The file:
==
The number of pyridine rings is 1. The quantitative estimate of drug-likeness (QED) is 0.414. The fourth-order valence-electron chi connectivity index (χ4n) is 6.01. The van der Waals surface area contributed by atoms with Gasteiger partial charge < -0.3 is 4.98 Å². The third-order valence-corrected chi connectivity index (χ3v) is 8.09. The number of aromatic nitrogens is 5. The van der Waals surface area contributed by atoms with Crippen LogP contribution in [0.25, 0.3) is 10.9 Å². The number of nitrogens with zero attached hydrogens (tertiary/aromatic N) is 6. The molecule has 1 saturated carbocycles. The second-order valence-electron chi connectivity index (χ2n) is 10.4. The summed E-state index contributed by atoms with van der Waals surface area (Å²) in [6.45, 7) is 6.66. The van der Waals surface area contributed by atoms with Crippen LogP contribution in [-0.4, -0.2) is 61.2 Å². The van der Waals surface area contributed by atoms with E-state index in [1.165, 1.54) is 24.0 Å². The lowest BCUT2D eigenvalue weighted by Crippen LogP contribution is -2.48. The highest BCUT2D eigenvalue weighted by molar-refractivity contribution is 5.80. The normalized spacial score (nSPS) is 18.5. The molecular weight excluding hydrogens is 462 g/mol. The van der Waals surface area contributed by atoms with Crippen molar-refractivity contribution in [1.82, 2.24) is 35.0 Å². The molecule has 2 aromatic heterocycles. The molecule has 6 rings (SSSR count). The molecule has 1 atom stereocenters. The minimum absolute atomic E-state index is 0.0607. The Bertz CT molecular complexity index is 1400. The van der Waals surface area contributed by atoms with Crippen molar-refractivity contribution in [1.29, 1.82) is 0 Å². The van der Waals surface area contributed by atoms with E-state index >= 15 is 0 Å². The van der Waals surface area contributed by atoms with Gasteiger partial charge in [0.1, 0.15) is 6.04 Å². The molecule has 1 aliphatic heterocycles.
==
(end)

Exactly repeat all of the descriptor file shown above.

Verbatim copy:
The number of pyridine rings is 1. The quantitative estimate of drug-likeness (QED) is 0.414. The fourth-order valence-electron chi connectivity index (χ4n) is 6.01. The van der Waals surface area contributed by atoms with Gasteiger partial charge < -0.3 is 4.98 Å². The third-order valence-corrected chi connectivity index (χ3v) is 8.09. The number of aromatic nitrogens is 5. The van der Waals surface area contributed by atoms with Crippen LogP contribution in [0.25, 0.3) is 10.9 Å². The number of nitrogens with zero attached hydrogens (tertiary/aromatic N) is 6. The molecule has 1 saturated carbocycles. The second-order valence-electron chi connectivity index (χ2n) is 10.4. The summed E-state index contributed by atoms with van der Waals surface area (Å²) in [6.45, 7) is 6.66. The van der Waals surface area contributed by atoms with Crippen LogP contribution in [-0.4, -0.2) is 61.2 Å². The van der Waals surface area contributed by atoms with E-state index in [1.165, 1.54) is 24.0 Å². The lowest BCUT2D eigenvalue weighted by Crippen LogP contribution is -2.48. The highest BCUT2D eigenvalue weighted by molar-refractivity contribution is 5.80. The normalized spacial score (nSPS) is 18.5. The molecular weight excluding hydrogens is 462 g/mol. The van der Waals surface area contributed by atoms with Crippen molar-refractivity contribution in [1.82, 2.24) is 35.0 Å². The molecule has 2 aromatic heterocycles. The molecule has 6 rings (SSSR count). The molecule has 1 atom stereocenters. The minimum absolute atomic E-state index is 0.0607. The Bertz CT molecular complexity index is 1400. The van der Waals surface area contributed by atoms with Crippen molar-refractivity contribution in [1.29, 1.82) is 0 Å². The van der Waals surface area contributed by atoms with E-state index >= 15 is 0 Å². The van der Waals surface area contributed by atoms with Gasteiger partial charge in [0.1, 0.15) is 6.04 Å². The molecule has 1 aliphatic heterocycles.